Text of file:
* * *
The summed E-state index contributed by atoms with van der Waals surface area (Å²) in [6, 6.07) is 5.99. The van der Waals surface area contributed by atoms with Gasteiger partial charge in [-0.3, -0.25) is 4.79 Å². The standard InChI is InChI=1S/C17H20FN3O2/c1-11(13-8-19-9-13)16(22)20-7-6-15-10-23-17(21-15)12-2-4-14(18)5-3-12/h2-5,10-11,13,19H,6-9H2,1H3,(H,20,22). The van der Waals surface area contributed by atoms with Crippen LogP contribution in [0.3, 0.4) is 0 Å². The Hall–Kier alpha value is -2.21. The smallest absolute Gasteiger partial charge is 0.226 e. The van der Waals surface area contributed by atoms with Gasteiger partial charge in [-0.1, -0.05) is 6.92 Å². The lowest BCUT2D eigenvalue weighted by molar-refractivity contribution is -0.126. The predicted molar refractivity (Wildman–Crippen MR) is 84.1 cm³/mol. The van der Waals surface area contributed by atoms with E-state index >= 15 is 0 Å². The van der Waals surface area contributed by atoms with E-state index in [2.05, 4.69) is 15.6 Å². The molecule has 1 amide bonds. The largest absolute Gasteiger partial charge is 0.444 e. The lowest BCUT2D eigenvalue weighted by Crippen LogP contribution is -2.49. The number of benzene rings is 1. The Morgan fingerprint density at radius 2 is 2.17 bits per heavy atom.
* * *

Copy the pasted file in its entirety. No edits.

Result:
The summed E-state index contributed by atoms with van der Waals surface area (Å²) in [6, 6.07) is 5.99. The van der Waals surface area contributed by atoms with Gasteiger partial charge in [-0.3, -0.25) is 4.79 Å². The standard InChI is InChI=1S/C17H20FN3O2/c1-11(13-8-19-9-13)16(22)20-7-6-15-10-23-17(21-15)12-2-4-14(18)5-3-12/h2-5,10-11,13,19H,6-9H2,1H3,(H,20,22). The van der Waals surface area contributed by atoms with Crippen LogP contribution in [0.3, 0.4) is 0 Å². The Hall–Kier alpha value is -2.21. The smallest absolute Gasteiger partial charge is 0.226 e. The van der Waals surface area contributed by atoms with Gasteiger partial charge in [-0.1, -0.05) is 6.92 Å². The lowest BCUT2D eigenvalue weighted by molar-refractivity contribution is -0.126. The predicted molar refractivity (Wildman–Crippen MR) is 84.1 cm³/mol. The van der Waals surface area contributed by atoms with E-state index >= 15 is 0 Å². The van der Waals surface area contributed by atoms with E-state index in [2.05, 4.69) is 15.6 Å². The molecule has 1 amide bonds. The largest absolute Gasteiger partial charge is 0.444 e. The lowest BCUT2D eigenvalue weighted by Crippen LogP contribution is -2.49. The number of benzene rings is 1. The Morgan fingerprint density at radius 2 is 2.17 bits per heavy atom.